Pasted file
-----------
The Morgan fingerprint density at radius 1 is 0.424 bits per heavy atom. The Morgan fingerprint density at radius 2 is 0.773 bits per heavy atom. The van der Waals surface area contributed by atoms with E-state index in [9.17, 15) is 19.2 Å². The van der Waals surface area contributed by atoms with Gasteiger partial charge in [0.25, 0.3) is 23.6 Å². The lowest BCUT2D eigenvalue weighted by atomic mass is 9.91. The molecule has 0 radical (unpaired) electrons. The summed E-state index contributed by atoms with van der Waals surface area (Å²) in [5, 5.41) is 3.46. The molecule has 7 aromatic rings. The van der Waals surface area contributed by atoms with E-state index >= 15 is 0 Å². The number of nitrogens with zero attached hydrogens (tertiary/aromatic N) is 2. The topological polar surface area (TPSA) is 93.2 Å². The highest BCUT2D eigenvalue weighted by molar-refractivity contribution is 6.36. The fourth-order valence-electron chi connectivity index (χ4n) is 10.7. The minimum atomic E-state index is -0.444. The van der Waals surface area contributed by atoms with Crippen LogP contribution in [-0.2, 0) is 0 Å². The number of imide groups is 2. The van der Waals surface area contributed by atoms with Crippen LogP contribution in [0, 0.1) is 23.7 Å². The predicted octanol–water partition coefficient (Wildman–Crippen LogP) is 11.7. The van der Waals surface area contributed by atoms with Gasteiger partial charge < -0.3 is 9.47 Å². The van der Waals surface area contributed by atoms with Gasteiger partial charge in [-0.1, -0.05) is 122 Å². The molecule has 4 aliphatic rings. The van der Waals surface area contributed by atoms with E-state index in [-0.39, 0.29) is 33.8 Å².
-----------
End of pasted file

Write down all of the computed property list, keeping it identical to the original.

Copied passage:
The Morgan fingerprint density at radius 1 is 0.424 bits per heavy atom. The Morgan fingerprint density at radius 2 is 0.773 bits per heavy atom. The van der Waals surface area contributed by atoms with E-state index in [9.17, 15) is 19.2 Å². The van der Waals surface area contributed by atoms with Gasteiger partial charge in [0.25, 0.3) is 23.6 Å². The lowest BCUT2D eigenvalue weighted by atomic mass is 9.91. The molecule has 0 radical (unpaired) electrons. The summed E-state index contributed by atoms with van der Waals surface area (Å²) in [5, 5.41) is 3.46. The molecule has 7 aromatic rings. The van der Waals surface area contributed by atoms with E-state index >= 15 is 0 Å². The number of nitrogens with zero attached hydrogens (tertiary/aromatic N) is 2. The topological polar surface area (TPSA) is 93.2 Å². The highest BCUT2D eigenvalue weighted by molar-refractivity contribution is 6.36. The fourth-order valence-electron chi connectivity index (χ4n) is 10.7. The minimum atomic E-state index is -0.444. The van der Waals surface area contributed by atoms with Crippen LogP contribution in [-0.2, 0) is 0 Å². The number of imide groups is 2. The van der Waals surface area contributed by atoms with Crippen LogP contribution in [0, 0.1) is 23.7 Å². The predicted octanol–water partition coefficient (Wildman–Crippen LogP) is 11.7. The van der Waals surface area contributed by atoms with Gasteiger partial charge < -0.3 is 9.47 Å². The van der Waals surface area contributed by atoms with Gasteiger partial charge in [-0.1, -0.05) is 122 Å². The molecule has 4 aliphatic rings. The van der Waals surface area contributed by atoms with E-state index in [-0.39, 0.29) is 33.8 Å².